Cultural Assembly Organizes Caracas Artists

A city-wide assembly on culture was held this past weekend in Caracas, in an attempt to begin to organize musicians, poets, dancers, and actors from some of the poorest communities into cooperatives, in order to form a network of grassroots artists.

Caracas, Venezuela, August 23, 2006—A city-wide assembly on culture was held this past weekend in Caracas, in an attempt to begin to organize musicians, poets, dancers, and actors from some of the poorest communities into cooperatives, in order to form a network of grassroots artists.

The Caracas Metropolitan Assembly for Culture and Popular Power, was organized by the Metropolitan Mayor’s office and the Cultural Mission (Misión Cultura), and was held all day long last Saturday and Sunday at the Bolivarian University. Hundreds of artists from Caracas participated in the activities, which on Saturday afternoon split into two dozen smaller working groups, in order for neighbors to be able to discuss how best to organize their own local community.

The larger goal of the assembly was to organize the individuals into cultural cooperatives, in order for them to be able to play a legal and cultural role in the community councils (consejos comunales), and eventually form a network of grassroots artists. It is hoped that through the consolidation into cooperatives, various cultural groups will be able to receive resources from the Venezuelan state in order to carry their cultural projects.

The closing event to the cultural assembly was held Monday night at the Teresa Carreño Theater. Various bands performed, and the theater group, Calle Roja, kicked off the evening with a comedy performance highlighting the importance of organizing around music and dance in order to defeat the “imperialistic giant.”

Héctor Soto, Venezuelan Vice-minister of Culture and Human Development, and director of the Cultural Mission spoke to the relatively full house and called on the cultural groups to organize. “I have bad news, Chavez isn’t going to help you any more,” said Soto. ”Make your revolution, yourselves! Chavez is the first political prisoner of this revolution.”

He announced that Venezuela has put nearly $1.4 million at the disposition of the community councils, of which less than 10% has been passed in on to the councils, because they are not organized. “This money is so that you organize in the community councils, and that you prioritize the culture projects in the citizen’s assemblies, and attain these resources,” he said.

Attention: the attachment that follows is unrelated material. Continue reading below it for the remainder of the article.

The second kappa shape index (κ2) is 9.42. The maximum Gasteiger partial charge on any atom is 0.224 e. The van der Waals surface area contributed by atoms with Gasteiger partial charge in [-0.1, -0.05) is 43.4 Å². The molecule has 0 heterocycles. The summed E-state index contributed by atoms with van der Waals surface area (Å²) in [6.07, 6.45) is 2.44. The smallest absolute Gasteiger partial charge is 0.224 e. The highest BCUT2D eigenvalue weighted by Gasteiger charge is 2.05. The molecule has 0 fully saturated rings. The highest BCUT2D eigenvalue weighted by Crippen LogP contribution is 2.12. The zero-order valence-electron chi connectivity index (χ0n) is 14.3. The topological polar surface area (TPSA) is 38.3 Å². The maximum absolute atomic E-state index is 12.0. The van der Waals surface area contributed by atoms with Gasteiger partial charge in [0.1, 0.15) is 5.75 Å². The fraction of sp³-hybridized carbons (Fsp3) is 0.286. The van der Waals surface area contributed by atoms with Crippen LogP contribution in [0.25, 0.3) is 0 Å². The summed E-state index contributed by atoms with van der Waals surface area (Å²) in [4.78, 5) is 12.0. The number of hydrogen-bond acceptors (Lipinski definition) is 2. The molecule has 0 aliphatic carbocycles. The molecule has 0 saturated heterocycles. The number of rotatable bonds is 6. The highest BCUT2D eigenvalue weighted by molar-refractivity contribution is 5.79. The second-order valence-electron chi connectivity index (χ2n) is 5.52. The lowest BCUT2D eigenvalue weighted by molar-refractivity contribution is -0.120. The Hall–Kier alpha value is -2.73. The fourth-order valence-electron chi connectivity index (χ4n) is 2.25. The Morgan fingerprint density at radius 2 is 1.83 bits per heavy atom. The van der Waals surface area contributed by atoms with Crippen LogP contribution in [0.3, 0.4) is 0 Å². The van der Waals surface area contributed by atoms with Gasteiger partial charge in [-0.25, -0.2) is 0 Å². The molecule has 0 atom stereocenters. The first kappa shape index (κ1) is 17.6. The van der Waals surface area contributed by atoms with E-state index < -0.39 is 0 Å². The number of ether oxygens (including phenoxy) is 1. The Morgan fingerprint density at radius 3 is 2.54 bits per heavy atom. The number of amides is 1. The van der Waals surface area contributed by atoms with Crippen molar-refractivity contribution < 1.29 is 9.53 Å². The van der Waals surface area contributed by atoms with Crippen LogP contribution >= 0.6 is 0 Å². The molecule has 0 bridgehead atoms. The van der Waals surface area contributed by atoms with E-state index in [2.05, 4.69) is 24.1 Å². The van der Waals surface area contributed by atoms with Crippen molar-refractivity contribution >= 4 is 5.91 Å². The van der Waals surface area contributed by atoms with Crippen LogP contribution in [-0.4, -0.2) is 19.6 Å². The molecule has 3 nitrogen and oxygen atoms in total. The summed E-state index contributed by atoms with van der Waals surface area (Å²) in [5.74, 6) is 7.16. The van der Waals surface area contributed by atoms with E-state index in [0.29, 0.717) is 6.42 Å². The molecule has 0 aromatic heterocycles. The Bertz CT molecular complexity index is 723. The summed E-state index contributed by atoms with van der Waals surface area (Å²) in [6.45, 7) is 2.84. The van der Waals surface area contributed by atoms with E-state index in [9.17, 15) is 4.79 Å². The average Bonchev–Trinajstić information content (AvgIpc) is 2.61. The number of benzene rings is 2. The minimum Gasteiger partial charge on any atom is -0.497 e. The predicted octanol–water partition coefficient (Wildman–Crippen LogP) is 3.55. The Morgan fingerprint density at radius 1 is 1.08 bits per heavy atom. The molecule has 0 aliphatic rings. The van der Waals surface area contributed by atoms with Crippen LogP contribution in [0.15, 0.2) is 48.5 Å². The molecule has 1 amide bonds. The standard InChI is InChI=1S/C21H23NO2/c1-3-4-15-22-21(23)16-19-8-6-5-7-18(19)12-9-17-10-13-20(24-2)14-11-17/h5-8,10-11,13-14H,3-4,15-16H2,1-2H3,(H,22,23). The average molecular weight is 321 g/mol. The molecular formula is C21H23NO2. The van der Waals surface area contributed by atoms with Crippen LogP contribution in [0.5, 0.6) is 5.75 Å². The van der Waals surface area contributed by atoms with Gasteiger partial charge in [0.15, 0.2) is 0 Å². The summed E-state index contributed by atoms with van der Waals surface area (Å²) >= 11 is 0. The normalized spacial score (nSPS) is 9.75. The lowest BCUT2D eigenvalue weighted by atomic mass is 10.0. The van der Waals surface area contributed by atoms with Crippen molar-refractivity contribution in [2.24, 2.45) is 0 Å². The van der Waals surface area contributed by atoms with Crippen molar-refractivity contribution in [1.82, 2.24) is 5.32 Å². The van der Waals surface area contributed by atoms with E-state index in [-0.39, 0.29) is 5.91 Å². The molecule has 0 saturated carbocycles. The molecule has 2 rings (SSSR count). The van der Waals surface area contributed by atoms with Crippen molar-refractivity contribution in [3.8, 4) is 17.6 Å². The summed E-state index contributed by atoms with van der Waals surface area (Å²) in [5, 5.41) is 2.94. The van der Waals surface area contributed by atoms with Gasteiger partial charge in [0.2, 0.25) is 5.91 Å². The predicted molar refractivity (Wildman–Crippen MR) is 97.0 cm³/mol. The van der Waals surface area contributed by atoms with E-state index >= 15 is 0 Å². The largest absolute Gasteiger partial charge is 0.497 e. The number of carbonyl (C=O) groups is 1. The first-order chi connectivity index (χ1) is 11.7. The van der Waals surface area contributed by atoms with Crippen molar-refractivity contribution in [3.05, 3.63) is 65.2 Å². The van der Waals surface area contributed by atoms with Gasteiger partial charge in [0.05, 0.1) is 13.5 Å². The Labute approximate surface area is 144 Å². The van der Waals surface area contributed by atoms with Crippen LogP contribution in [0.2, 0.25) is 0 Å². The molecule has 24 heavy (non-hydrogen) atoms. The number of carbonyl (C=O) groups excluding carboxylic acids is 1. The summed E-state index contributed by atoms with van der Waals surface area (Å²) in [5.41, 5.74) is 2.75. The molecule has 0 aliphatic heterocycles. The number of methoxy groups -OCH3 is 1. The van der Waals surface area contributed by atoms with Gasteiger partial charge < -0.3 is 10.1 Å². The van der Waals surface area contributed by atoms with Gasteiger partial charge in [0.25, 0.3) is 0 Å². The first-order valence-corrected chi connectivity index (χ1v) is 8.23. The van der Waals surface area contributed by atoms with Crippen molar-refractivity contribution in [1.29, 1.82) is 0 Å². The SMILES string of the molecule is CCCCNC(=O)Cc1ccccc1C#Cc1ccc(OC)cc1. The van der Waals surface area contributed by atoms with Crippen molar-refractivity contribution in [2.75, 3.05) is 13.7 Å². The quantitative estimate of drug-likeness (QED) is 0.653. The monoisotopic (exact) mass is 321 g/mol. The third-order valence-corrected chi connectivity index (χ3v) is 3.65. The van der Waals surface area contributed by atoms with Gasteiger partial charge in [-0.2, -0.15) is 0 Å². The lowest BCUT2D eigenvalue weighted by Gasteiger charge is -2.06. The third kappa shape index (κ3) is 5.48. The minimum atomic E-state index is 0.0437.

Following cheers of “the culture united will never be defeated” from the jovial crowd- dressed largely in red- the assembly’s Cultural Manifesto was read, which they declared had been prepared with the participation of those present.

The manifesto announced, “undisputedly, we have arrived to a change” and declared that they “would not permit transculturalization.” It also called to strengthen the “socialist cooperative movement” by organizing these cooperatives in to a network; “activating sub-utilized spaces in the community” for cultural use; and calling for a Cultural Constitutional Assembly “in accordance with the needs of the different collectives.”

David Kika, a Peruvian who has been in Venezuela since last January, participated in the Pastora neighborhood working group over the weekend. Kika said that the experience was excellent, but believes that there were definite problems. For instance, he said, the Manifesto was given to assembly participants to read and sign on to, but was not written with the input of the community. He was also disappointed that many Caracas artists did not attend because they either didn’t know it was taking place, or they were busy. As a result, the working groups from some of Caracas’ 33 city districts (parroquias) had to join other groups, because not enough people showed up from their neighborhood.

According to Kika, there was a debate in the La Pastora group over whether or not to form into cooperatives. Some members feared that culture should be free, and that forming cooperatives only to receive funds for certain projects, is putting a price on the art-form, and morally wrong. In the end, the group from La Pastora decided to form one large cooperative for the region, while other districts decided to form various cooperatives according to cultural group or art-form.

Assembly members filled out the necessary forms in order to officially constitute the cooperatives, which members of the organizing committee will be bringing to the Cooperative Superintendent (SUNACOOP) in the following days to officially register the cooperatives.

Meanwhile, El Mundo reported last week that the second meeting of the Metropolitan Cultural Constitutional Assembly will be a reality. It is currently set to take place the last weekend in October. Over three thousand artists attended the first meeting of the assembly in 2005. This year, they will be building on discussions and decisions from last year’s assembly, and organizers hope the October assembly will have legal constitutional standing before the Venezuelan National Assembly.

“That’s why the second meeting will have the character of a Constitutional Assembly, in the sense that at its doors is the discussion and approval of a law within the National Assembly,” said Robert Galbán, Secretary of Metropolitan culture, according to el Mundo.

See also: The official Website of the Metropolitan Cultural Assembly: